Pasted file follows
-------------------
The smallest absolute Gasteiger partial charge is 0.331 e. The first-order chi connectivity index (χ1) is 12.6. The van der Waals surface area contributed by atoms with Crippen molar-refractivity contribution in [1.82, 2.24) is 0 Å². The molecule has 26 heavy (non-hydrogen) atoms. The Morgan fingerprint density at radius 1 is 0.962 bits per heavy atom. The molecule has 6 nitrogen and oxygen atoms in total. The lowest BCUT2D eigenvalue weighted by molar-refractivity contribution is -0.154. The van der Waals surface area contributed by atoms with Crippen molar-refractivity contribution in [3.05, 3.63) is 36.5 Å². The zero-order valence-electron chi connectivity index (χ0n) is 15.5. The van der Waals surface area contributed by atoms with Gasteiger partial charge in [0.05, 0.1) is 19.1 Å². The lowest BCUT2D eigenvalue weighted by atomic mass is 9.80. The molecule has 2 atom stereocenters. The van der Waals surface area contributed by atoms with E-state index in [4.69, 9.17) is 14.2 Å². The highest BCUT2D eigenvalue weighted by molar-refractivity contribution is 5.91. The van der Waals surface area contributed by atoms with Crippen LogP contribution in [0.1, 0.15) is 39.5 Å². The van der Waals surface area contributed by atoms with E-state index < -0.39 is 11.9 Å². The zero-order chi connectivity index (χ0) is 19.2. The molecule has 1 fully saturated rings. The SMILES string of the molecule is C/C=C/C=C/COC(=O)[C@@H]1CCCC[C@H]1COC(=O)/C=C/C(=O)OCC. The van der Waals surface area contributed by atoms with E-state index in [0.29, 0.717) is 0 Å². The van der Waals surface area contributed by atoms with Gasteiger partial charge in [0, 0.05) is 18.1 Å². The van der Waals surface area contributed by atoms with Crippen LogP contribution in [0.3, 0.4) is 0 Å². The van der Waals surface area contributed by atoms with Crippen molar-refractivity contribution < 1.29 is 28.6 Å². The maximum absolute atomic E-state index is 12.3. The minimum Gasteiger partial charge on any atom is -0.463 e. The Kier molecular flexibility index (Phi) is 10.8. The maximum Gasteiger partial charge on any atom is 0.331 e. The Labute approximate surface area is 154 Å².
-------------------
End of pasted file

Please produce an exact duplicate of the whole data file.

The smallest absolute Gasteiger partial charge is 0.331 e. The first-order chi connectivity index (χ1) is 12.6. The van der Waals surface area contributed by atoms with Crippen molar-refractivity contribution in [1.82, 2.24) is 0 Å². The molecule has 26 heavy (non-hydrogen) atoms. The Morgan fingerprint density at radius 1 is 0.962 bits per heavy atom. The molecule has 6 nitrogen and oxygen atoms in total. The lowest BCUT2D eigenvalue weighted by molar-refractivity contribution is -0.154. The van der Waals surface area contributed by atoms with Crippen molar-refractivity contribution in [3.05, 3.63) is 36.5 Å². The zero-order valence-electron chi connectivity index (χ0n) is 15.5. The van der Waals surface area contributed by atoms with Gasteiger partial charge in [0.05, 0.1) is 19.1 Å². The lowest BCUT2D eigenvalue weighted by atomic mass is 9.80. The molecule has 2 atom stereocenters. The van der Waals surface area contributed by atoms with E-state index in [4.69, 9.17) is 14.2 Å². The highest BCUT2D eigenvalue weighted by molar-refractivity contribution is 5.91. The van der Waals surface area contributed by atoms with Crippen LogP contribution in [0.1, 0.15) is 39.5 Å². The van der Waals surface area contributed by atoms with E-state index < -0.39 is 11.9 Å². The zero-order chi connectivity index (χ0) is 19.2. The molecule has 1 fully saturated rings. The SMILES string of the molecule is C/C=C/C=C/COC(=O)[C@@H]1CCCC[C@H]1COC(=O)/C=C/C(=O)OCC. The van der Waals surface area contributed by atoms with E-state index in [0.29, 0.717) is 0 Å². The van der Waals surface area contributed by atoms with Gasteiger partial charge in [0, 0.05) is 18.1 Å². The van der Waals surface area contributed by atoms with Crippen LogP contribution in [0.3, 0.4) is 0 Å². The van der Waals surface area contributed by atoms with Crippen molar-refractivity contribution < 1.29 is 28.6 Å². The maximum absolute atomic E-state index is 12.3. The minimum Gasteiger partial charge on any atom is -0.463 e. The Kier molecular flexibility index (Phi) is 10.8. The maximum Gasteiger partial charge on any atom is 0.331 e. The Labute approximate surface area is 154 Å².